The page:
Tuesday, 26 March 2013

THE MARCINELLE COAL MINE TRAGEDY




Marcinelle is a Walloon town near the Charleroi (Belgium). It's a rather sad place because one of the most important coal mine catastrophes took place here in 1956.

In the years 50 and 60, Belgium needed badly miners, and 200 000  immigrants arrived in Belgium from Italy. Belgium had an agreement with Italy to exchange labor against coal. In 1956, a total of 44,000 Italians worked in the mines of Belgium. They were promised a lot, houses good salaries etc but the truth was different.

Never had the mine claimed as many victims in exchange for the coal extracted from its bowels as on 8th August 1956 at the Bois du Cazier. As a result of human error, a fire rapidly spread to the whole mine. A total of 262 men, of 12 different nationalities (including 136 Italians and 95 Belgians) lost their lives, leaving hundreds of widows and orphans. This resulted in an end to Italian immigration into Belgium and stricter regulations on safety at work.




The promises



The day of the catastrophe



The entrance today



You still can see the huge wheels which held the lifts going into the mine





Some of the buildings are still standing on the site and can be visited



In the mine



The Italian immigrants lived in these metallic hangars, very cold in winter and very hot in summer.



In these narrow shafts the miners worked the whole day



Still to be seen is the control board and the only telephone which connected the outside world to the miners in the shafts. The clock stood still when the incident happened. The miners could only be identified with these numbered buttons, no name was on them. It made it very hard to find the corresponding names to these numbers.



At the beginning there was not even running water, showers came later



There is a memorial with the pictures of the dead miners which the Italian families had given for this little chapel.



The memorials





and some very touching sculptures

Currently, the mine is a museum dedicated to the disaster, as well as the history of the region through the Industrial Revolution and, of course, to coal in general.

15 comments:

  1. The photos are very special!
    This is a sad and very interesting post.

    ReplyDelete
  2. What a horrible tragedy. Interesting museum.

    ReplyDelete
  3. what a wonderful museum. it's a great way to honour and remember those fallen heroes.

    ReplyDelete
  4. Mining is such a demeaning human occupation in all ways. Boom & Gary of the Vermilon River, Canada.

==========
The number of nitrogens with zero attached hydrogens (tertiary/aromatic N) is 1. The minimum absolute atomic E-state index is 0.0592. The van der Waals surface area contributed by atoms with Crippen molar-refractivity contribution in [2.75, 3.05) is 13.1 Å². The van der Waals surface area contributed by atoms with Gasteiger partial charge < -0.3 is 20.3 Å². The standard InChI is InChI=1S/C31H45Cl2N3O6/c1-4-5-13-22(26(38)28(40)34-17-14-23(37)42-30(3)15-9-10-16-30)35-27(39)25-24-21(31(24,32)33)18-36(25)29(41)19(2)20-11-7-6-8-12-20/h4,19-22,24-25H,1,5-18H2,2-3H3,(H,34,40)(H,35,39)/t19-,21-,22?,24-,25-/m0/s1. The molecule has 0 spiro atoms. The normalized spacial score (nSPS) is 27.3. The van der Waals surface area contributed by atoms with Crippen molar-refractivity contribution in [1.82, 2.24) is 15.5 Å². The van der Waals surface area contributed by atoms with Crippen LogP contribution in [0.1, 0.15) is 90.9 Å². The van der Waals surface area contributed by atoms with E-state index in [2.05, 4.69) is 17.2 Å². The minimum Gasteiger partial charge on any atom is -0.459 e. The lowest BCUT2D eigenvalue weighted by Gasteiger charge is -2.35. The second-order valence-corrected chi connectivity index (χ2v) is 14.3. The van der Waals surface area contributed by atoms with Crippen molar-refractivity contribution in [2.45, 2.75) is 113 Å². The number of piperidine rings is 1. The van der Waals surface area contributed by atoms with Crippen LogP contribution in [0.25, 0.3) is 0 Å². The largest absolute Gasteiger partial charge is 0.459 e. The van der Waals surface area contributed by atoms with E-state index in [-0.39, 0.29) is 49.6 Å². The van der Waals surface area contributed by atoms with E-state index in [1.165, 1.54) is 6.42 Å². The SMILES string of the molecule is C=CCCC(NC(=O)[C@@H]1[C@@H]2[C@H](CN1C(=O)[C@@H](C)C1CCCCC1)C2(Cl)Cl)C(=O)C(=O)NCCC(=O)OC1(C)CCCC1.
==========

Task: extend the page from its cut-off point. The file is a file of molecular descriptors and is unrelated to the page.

ReplyDelete
  5. What a sad story. I'm glad the museum is there to honor those who lost their lives.

    ReplyDelete
  6. That sounds like a very interesting place to visit some day. My list is ever growing!

    ReplyDelete
  7. tragic, I feel sad for the families of the deceased. We still hear such sad stories happening in the mines in China.

    ReplyDelete
  8. Such a tragic end to so many young lives. It is easy to forget how difficult it was to obtain the coal needed to keep the fires and furnaces burning.

    ReplyDelete
  9. Isn't that awful.
    So many people were hurt in so many mines all over the world.
    They made a nice tribute to these poor people.

    ReplyDelete
  10. Such a sad thing -- I would really not wish to live in a town where tragedy of that magnitude happened, it just seems like the ghosts would still be there. (I'm really not that woo woo kind of person, but, ...well, maybe I am kind of.) The statutes and museum are very fitting memorials.

    ReplyDelete
  11. How sad. I was brought up in a coal-mining community, though I don't recall any such terrible disasters. The miners suffered long after their work ended though. My grandfather had severe lung disease from his years down the mines.
    Glad you are recovering from your cold. I'm much better too.

    ReplyDelete
  12. Tragic story! But very interesting buildings .

    ReplyDelete
  13. A very interesting post. I used to work for the Miners’ international Federation and this particular disaster was still referred to in mining history in the 70s and 80s.

    It’s good that the miners killed are not forgotten. We owe a huge debt to the men who risked their lives underground for not very high wages.

    ReplyDelete
  14. Thank you for sharing this post - it must have been an overwhelming day of loss and grief (at that time I was 6, no TV so I have not memory of knowing about this). Love the sculptures as memorials! Since it were the women and children who were left behind, I wonder if these families went back to Italy?

    ReplyDelete
  15. Powerful. Thanks for sharing this, my friend. You taught me plenty.

    ReplyDelete

Dear Anonymous,
Please do not be shy and leave your name, otherwise you end up in the bin !

I cannot comment on blogs which only allow comments through Google + ! I am not a member and I never want to be one.